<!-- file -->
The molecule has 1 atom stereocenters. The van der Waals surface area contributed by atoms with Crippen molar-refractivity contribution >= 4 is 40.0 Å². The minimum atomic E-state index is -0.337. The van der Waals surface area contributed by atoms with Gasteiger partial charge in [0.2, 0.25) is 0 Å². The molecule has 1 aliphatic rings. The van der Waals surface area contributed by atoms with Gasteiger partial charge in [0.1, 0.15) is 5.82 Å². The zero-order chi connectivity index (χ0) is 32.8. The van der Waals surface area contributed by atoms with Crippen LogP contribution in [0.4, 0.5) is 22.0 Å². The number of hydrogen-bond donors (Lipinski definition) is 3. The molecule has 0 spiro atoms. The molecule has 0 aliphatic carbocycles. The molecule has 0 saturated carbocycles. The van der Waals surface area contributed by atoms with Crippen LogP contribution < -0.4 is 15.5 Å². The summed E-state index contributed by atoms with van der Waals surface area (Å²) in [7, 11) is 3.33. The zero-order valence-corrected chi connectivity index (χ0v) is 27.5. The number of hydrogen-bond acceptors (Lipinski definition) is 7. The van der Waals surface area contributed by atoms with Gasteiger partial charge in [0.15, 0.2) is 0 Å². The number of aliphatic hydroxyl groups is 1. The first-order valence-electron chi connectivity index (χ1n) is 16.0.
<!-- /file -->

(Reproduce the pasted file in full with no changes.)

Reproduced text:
The molecule has 1 atom stereocenters. The van der Waals surface area contributed by atoms with Crippen molar-refractivity contribution >= 4 is 40.0 Å². The minimum atomic E-state index is -0.337. The van der Waals surface area contributed by atoms with Gasteiger partial charge in [0.2, 0.25) is 0 Å². The molecule has 1 aliphatic rings. The van der Waals surface area contributed by atoms with Gasteiger partial charge in [0.1, 0.15) is 5.82 Å². The zero-order chi connectivity index (χ0) is 32.8. The van der Waals surface area contributed by atoms with Crippen LogP contribution in [0.4, 0.5) is 22.0 Å². The number of hydrogen-bond donors (Lipinski definition) is 3. The molecule has 0 spiro atoms. The molecule has 0 aliphatic carbocycles. The molecule has 0 saturated carbocycles. The van der Waals surface area contributed by atoms with Crippen LogP contribution < -0.4 is 15.5 Å². The summed E-state index contributed by atoms with van der Waals surface area (Å²) in [7, 11) is 3.33. The zero-order valence-corrected chi connectivity index (χ0v) is 27.5. The number of hydrogen-bond acceptors (Lipinski definition) is 7. The van der Waals surface area contributed by atoms with Gasteiger partial charge in [0.15, 0.2) is 0 Å². The number of aliphatic hydroxyl groups is 1. The first-order valence-electron chi connectivity index (χ1n) is 16.0.